Be at least honest this Welcome Center is for BiLingual Learners. Those new to NPS don’t need another handout they need a hand-up. They need to find solutions and solve problems. They need to become part of the fabric of the city. That can’t/will not happen if yet again they are spoon-fed solutions. This is not life! In life you solve problems and seek solutions everything is not provided for you. Sometimes you succeed and others you fail but with each step you learn another skill.

I implore you don’t isolate them encourage them to be involved in their schools and their chid’s and their education.

Going to a new school is a learning process for every new parent. You meet others and you figure it out its called life

The cost estimates to staff and operate this specialized center are costs that we economically/socially can not afford. Please for the families table this proposal.

Missy Conrad February 1, 2021 at 12:00 pm

Here is another example of money not being available for a wonderful plan. We are supposed to “promote the general Welfare.” We will all be happier knowing that Good is being done. Please tell our representatives in our US Congress to sign on to the bill to cut military spending by 10% & send that $ back to the states. And, give more money to the IRS, which was slashed by Congress during the Obama Administration after its director questioned groups affiliated with the Tea Party that requested tax-exempt status.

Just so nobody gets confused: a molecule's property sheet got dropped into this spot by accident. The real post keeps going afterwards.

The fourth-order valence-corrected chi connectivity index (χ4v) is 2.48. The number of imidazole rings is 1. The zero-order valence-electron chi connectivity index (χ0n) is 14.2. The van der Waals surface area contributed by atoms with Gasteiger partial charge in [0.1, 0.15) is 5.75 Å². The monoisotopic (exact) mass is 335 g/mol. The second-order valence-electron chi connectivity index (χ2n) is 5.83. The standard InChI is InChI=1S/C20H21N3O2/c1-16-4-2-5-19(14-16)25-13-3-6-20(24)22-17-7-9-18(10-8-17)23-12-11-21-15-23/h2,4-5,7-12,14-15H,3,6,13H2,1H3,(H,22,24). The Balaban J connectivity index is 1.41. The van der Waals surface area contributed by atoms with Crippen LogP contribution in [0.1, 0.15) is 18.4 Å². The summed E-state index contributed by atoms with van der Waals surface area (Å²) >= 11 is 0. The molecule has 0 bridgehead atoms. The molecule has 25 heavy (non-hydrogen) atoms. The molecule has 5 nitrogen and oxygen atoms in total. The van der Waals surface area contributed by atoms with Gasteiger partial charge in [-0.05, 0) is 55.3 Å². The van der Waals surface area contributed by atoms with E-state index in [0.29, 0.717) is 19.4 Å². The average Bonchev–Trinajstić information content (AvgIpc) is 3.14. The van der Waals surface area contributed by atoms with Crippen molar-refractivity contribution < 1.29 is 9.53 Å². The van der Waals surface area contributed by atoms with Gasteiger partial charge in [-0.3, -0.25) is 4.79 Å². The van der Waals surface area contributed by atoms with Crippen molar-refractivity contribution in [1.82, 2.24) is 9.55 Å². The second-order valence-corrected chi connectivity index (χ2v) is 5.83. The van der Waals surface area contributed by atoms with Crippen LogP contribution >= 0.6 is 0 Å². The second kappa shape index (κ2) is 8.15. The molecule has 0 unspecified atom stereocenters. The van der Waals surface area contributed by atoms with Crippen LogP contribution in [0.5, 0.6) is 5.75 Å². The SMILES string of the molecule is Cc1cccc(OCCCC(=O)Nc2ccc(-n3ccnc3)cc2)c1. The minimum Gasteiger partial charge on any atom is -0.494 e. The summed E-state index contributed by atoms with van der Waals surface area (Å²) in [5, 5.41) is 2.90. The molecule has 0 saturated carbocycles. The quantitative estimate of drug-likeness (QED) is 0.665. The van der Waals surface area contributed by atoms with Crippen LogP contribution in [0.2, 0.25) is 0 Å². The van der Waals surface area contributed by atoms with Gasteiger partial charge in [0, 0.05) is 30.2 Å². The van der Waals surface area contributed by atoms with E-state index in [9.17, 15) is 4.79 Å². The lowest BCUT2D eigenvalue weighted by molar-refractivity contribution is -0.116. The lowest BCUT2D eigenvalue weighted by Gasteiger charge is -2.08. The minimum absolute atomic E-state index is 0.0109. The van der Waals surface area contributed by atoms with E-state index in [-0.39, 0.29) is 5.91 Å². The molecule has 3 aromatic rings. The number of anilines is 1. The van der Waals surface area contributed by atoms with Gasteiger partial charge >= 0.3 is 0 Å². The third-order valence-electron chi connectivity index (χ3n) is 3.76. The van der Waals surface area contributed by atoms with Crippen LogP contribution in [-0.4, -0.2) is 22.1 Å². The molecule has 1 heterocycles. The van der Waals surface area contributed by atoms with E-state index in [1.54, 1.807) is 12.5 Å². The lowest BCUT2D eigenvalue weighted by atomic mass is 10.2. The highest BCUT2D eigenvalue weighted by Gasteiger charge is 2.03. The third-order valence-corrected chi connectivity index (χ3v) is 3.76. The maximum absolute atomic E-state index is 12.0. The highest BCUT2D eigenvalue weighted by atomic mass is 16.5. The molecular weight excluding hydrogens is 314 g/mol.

Alexandrea Kemeny February 1, 2021 at 12:28 pm

While I agree with John O’Neil the voters of CT have chosen the open borders policies of the Democrat Party. Elections have consequences. It should be no surprise that Norwalk has experienced a great influx of non-English-speaking immigrants. We are now faced with the responsibility of educating their children.If we do not, we will be left with an illiterate population. Dumping non-English speaking children into regular classrooms is not only bad for them but detrimental to the learning of the American students already there. I think people need to really think about what goes on in a classroom. Imagine teaching a math lesson and constantly stopping to try to explain it to a child/multiple children who have no idea what is being said. When I studied in Hungary at the Franz Liszt Academy of Music I had many foreign acquaintances there. They all received a year of “Hungarian immersion” training before ever entering a regular classroom and it worked amazingly well. A “Welcome Center” may look reassuring from the outside and convince the public that we are “doing something”, but in reality it is only “putting lipstick on a pig” as they used to say. Teach kids English then put them in the appropriate classroom setting.
This of course leads to a philosophical discussion. Do people really think immigrants are risking their lives to come to this country just to live on welfare and become “Democrat” voters? No. They are coming here in search of what is left of the American Dream. They are leaving dangerous countries run by drug cartels that threaten them and their families. They want to work and thrive. The political question is how does their presence affect American workers–but that is not the point once you accept them into the country. If you voted for open borders you have voted for increased expenses in education and healthcare and you must then accept the responsibility of paying for it. Elections have consequences. The only question that remains is how best to implement their education.